[Film Review] “Turbo Kid” (2015): Wasted in the Wasteland

When I first got wind of Turbo  Kid, I wasn’t all too impressed. After reading a synopsis of it, I was pretty sure that it was going to be something for the kiddies. I had no interest whatsoever in watching what sounded like a Power Ranger/Kamen Rider clone. I even turned down an offer to interview the director, I won’t conduct an interview if I haven’t seen the film in question. And since I was POSITIVE that I wasn’t gonna dig this one, I had no plans on watching it – so no interview.

Then I saw the trailer! WTF is going on here? I instantly regretted turning down the interview, but I still hadn’t seen the actual film. Would it be as frenetic as the trailer promised it to be? Read on…


In a post apocalyptic future, Earth has become a wasteland thanks to a combination of war and pollution, and the only currency that means anything to anyone is clean water. There’s death and destruction in every direction, and a gang of dirt bike riding, metal mask wearing thugs who terrorize and maim whomever they come upon to steal their water. Having seen his parents murdered years earlier by these hooligans, The Kid (Munro Chambers) learned to get by on his own by trading in whatever small items he finds for food/water/comic books. When he retreats to his small hovel, he spends most of his time reading his comics, and dreaming of having superpowers of his own. One day, he stumbles upon a spaceship that crash landed years earlier, and upon closer investigation he realizes that it belonged to the famed Turbo Rider (the subject of his favorite comic). He also comes upon the rider’s super powered turbo glove, which gives him the ability to go after the warlord that orchestrated the death of his parents, Zeus (Michael Ironside). He recruits a one handed arm wrestler named Frederic (Aaron Jeffery) to help him in his quest, and a young girl named Apple (Laurence Leboeuf), who has a secret. The three of them are sorely outnumbered by Zeus’ ragtag army of misfits and his enforcer, Skeletron (Edwin Wright), but with the extra added power of the glove that the kid wears (he becomes Turbo Kid when he wears it), they just might have a shot.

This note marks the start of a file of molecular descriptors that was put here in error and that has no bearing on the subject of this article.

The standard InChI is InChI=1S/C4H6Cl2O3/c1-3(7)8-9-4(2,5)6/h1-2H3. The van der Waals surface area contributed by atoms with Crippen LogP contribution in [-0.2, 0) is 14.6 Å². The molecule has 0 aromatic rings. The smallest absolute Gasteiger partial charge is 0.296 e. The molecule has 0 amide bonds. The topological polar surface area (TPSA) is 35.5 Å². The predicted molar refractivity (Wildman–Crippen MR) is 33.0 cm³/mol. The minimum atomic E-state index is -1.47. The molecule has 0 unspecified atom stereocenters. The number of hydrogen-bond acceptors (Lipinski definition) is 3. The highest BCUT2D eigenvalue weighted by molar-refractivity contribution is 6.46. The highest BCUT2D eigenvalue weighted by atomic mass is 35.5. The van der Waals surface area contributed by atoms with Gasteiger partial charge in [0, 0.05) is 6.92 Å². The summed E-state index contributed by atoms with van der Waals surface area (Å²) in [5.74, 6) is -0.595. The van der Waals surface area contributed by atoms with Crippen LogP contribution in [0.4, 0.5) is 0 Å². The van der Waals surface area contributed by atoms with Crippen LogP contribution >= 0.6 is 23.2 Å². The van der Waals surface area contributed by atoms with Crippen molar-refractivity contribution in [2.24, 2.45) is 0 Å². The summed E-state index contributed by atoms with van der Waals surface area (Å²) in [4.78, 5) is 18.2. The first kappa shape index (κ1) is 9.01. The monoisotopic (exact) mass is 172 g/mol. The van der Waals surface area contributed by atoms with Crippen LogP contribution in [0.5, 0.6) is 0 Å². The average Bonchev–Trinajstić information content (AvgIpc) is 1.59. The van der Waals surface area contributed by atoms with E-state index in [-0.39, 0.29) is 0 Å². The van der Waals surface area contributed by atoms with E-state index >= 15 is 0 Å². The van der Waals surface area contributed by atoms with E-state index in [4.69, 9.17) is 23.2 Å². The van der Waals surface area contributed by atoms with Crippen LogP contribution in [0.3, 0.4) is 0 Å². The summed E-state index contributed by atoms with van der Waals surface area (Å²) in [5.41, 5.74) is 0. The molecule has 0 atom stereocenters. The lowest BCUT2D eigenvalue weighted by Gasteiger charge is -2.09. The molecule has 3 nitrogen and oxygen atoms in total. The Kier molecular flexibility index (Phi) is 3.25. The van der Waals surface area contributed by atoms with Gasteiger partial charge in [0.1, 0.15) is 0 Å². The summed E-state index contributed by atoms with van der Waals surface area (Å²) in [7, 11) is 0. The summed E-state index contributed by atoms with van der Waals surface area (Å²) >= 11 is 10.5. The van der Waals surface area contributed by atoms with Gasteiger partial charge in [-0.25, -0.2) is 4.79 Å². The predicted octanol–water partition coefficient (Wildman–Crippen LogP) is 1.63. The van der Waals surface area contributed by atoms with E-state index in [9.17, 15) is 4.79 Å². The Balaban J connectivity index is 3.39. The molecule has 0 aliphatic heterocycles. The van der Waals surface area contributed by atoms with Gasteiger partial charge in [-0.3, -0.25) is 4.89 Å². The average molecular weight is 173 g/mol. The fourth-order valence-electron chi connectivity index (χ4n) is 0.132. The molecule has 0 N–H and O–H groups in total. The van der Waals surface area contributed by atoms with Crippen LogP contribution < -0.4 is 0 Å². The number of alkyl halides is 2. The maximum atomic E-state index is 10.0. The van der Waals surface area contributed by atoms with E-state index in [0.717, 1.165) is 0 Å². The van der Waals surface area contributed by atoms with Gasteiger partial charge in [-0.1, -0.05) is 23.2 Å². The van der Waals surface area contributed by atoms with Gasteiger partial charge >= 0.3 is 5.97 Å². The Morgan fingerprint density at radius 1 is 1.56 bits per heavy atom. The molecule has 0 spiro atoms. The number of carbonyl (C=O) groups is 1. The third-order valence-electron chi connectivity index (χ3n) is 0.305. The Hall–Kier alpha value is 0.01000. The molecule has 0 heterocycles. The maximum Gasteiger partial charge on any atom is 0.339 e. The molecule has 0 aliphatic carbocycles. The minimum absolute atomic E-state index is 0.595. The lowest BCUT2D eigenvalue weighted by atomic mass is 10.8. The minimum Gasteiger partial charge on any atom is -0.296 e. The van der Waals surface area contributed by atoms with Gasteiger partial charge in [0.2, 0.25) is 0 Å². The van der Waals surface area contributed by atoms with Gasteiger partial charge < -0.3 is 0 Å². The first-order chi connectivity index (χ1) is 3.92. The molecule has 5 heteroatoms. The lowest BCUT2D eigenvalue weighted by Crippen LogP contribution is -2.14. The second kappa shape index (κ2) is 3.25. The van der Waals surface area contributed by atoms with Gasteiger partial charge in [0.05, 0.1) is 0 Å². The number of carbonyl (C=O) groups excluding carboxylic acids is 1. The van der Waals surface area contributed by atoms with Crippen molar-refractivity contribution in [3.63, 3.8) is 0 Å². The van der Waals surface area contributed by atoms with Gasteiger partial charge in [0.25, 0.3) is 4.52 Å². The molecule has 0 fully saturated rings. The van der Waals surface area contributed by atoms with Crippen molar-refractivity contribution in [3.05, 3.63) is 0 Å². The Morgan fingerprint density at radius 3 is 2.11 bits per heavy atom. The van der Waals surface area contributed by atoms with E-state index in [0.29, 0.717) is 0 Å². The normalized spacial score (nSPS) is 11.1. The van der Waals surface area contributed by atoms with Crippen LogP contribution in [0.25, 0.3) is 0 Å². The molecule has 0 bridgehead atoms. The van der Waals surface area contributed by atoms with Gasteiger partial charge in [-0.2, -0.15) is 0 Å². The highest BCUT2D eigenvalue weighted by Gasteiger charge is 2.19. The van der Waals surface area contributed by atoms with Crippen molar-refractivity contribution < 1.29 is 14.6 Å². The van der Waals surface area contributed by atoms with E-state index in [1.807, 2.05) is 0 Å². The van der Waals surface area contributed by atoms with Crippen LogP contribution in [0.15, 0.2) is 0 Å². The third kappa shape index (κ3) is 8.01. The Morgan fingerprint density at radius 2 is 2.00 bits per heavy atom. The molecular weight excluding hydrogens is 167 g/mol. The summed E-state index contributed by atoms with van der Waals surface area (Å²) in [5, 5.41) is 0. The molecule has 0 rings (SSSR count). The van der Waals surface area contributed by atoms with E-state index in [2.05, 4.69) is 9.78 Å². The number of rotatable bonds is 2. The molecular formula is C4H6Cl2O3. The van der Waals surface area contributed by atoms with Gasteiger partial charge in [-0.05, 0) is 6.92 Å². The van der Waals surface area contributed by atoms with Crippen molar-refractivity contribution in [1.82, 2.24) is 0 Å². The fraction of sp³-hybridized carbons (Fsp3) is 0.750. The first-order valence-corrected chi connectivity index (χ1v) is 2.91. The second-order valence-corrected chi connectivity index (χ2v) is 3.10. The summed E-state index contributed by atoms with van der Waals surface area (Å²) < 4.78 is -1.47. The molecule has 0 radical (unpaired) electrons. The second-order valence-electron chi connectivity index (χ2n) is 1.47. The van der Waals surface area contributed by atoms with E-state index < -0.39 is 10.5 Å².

First things first, Turbo Kid is indeed as frenetic as its trailer promised. As a matter of fact, it’s so frenetic that it nearly lost me a couple of times. The barren wastelands where it takes place, and the piecemeal outfits most everyone is wearing are an obvious homage to the Mad Max series, but it never feels like a cheap Road Warrior knock off. It also breaks away from the post apocalyptic genre by upping the gore content to ten. Apropos to it’s title, it’s a very fast moving film as well. It’s all very bright and spiffy and cinematographer, Jean Phillipe Bernier, does a great job of making it all look clean & sleek. Well…as clean & sleek as a wasteland can look anyway. The look of Skeletron is also an obvious nod to Hobo With A Shotgun’s villain, The Plague (Hobo’s director Jason Eisener has a quick cameo here as well).


The performers do a good job of making a very silly plot (Written/Directed by Francois Simard, Anouk Whissell & Yoann Karl-Whissell) seem feasible. As Turbo Kid, Chambers maintains a sense of innocence to the proceedings, even as he literally explodes evil henchmen all over the screen. Jeffery pops in & out of the film, but he enlivens it everytime he appears with his rough hewn, Indiana Jones attitude. Ironside is one of the best character actors on the face of the earth, and it’s obvious he’s having a ball chewing up scenery (& co-stars) like bubblegum. The film runs into a bit of a problem with Leboeuf and her character, Apple. As I mentioned earlier, Apple has a secret that redefines the relationship she develops with The Kid. But that secret demands that the character carry a wide eyed innocence throughout the film, and it becomes annoying. It’s not Leboeuf’s fault, and she really delivers on evoking that purity. But it’s extremely cartoonish, and unappealing after a few minutes. Additionally, Turbo Kid is extremely violent. There are about as many scenes depicting arterial sprays as there are in Kill Bill Vol.1 (2003).


To call Turbo Kid a film for the little ones is like calling Debbie Does Dallas a film about human anatomy. At first glance, it might look like something a 8 year old might dig (indeed, he/she might dig it anyway), but its lurid, cartoon-ish violence is gonna take a toll on their fragile little psyches. It’s tonal shifts are jarring, and sometimes it falls into a malaise when someone isn’t being eviscerated on screen. But when it’s firing on all cylinders – Turbo Kid is a hell of a lot of fun. I’m not too sure it knows what its target audience is, it’s too erratic most of the time. But for those of you who imagine that Power Rangers defeat their enemies by cutting off their heads, and spilling their guts – you’ll be in hog heaven.

Everybody else might wanna proceed with caution.

Turbo Kid 3 out of 5 stars (3 / 5)

The Black Saint
Santos Ellin Jr (AKA The Black Saint) has been watching films of dubious quality since time began, he has also watched a few horror films along the way as well. He has been writing for Horrornews.net for the last four years and was promoted to the position of Lead Theatrical Reviewer/Interviewer/PR last year. He makes so much money doing this that he needs do nothing else with his life but he was also asked to be a co-host of the Horror News Radio podcast last year as well. It’s been said (by a family member) that he is indeed the glue that holds the podcast together although his co-hosts might not agree. He thinks they are all jealous of him anyway.